The Concept of the American Dream in Arthur Miller’s Death of a Salesman
More than half a century after it was first introduced to audiences, Arthur Miller’s controversial play, Death of a Salesman, is still widely discussed, analyzed and pondered by experts and casual observers alike. One key reason for this is for the many themes to be found in the play, not the least of which is that of the concept of the American Dream. This research will focus on this concept in order to not only better understand Miller’s overall work, but also the stark reality which the play depicts.
The American Dream as a Concept in Death of a Salesman
To understand the concept of the American Dream in Miller’s play is to first understand the social and economic environment of the late 1940s and early 1950s, the period during which the action of the play unfolds. During that time, as the United States surged forward in the post-World War II economic boom, it was the collective national goal, as well as the goal of practically every American man, to be successful in every area of life- finance, romance, family and friends; in short, the personification of what has become known as the American Dream itself (Bloom). It was this concept-of the all around successful American male- that Miller utilized as a means of showing how the life of Willy Loman, the main character in the play, strayed so far from the American Dream that it in fact became a living nightmare for Loman, and by association and transference, his wife and children.
Career-wise, Willy Loman never gained a foothold on the American Dream; as a travelling salesman, he never was the man who was able to make the big deals that would advance him in his profession. As a matter of fact, his very name, Loman, can be interpreted as an image of Willy as “low-man” in his professional life. Willy constantly lives in a state of fear in regard to approaching his boss for the promotion that could in fact enrich his professional life; furthermore, it would be totally against Willy’s defeatist and negative nature to actually pursue a new career (Phelps), as he seems to find it more effective to dwell on the shortcomings of his past than to embrace a new future.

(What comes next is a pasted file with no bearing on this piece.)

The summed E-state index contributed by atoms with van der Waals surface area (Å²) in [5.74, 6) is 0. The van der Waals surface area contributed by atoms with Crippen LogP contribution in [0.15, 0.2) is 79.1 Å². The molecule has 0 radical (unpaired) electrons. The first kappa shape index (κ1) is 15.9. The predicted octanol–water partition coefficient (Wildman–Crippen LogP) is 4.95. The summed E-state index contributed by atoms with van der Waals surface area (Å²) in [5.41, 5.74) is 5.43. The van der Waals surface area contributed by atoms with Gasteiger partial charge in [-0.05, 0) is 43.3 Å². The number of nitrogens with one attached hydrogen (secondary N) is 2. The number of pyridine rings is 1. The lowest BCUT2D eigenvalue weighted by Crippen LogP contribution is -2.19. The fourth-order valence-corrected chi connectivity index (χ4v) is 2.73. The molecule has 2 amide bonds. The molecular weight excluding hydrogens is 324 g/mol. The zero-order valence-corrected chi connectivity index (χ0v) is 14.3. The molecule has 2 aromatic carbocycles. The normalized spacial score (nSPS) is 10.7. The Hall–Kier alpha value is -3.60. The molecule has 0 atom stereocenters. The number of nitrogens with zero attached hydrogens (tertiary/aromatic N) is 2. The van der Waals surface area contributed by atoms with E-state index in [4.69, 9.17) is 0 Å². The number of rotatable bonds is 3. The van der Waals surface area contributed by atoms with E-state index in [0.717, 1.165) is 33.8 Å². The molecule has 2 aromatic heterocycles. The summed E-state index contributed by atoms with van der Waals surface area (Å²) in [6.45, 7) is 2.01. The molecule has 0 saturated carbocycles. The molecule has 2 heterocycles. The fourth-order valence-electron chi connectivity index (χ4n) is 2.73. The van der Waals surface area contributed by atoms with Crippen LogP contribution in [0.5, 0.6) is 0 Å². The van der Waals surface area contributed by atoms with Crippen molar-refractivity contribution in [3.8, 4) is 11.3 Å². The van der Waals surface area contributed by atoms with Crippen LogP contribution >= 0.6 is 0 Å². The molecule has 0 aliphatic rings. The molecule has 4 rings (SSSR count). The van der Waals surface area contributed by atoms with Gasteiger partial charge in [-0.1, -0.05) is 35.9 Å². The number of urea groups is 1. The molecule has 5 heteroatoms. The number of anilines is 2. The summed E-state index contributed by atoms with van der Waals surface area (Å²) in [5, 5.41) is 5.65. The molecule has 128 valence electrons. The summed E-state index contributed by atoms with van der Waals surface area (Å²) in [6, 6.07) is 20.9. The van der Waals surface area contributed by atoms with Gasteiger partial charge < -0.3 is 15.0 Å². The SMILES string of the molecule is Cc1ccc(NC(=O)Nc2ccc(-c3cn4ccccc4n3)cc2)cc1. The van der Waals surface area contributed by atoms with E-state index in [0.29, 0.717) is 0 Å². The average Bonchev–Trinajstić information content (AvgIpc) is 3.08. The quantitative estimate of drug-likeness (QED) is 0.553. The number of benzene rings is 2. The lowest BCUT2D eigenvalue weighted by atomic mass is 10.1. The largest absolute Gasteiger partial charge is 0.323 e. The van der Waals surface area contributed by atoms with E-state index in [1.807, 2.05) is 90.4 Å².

Regarding Willy’s family, his earliest inferiorities seem to have come from the fact that his older brother became a success in the diamond business, and Willy is a middle aged man still grasping at an American Dream that has eluded him. Ultimately, Willy also sees himself as emasculated in comparison to his sons, who express their independence from their father by pursuing their own professional paths in life, and romantic interests, seemingly exceeding anything their father could ever achieve (Bloom).
When the concept of the American Dream is mixed into Miller’s Death of a Salesman, we see it presented not as a means of advancement, but rather as a source of frustration and destruction for a man who seemingly had a dream without the drive to make the dream a reality. Therefore, in conclusion, the American Dream as a concept in this play is best viewed as the proverbial dragon that Willy Loman could never slay.
Bloom, Harold, ed. Arthur Miller’s Death of a Salesman. New York: Chelsea House, 1988.
Bloom, Harold, ed. Willy Loman. New York: Chelsea House, 1991.
Phelps, H. C. “Miller’s Death of a Salesman.” Explicator 53.4 (1995): 239-240.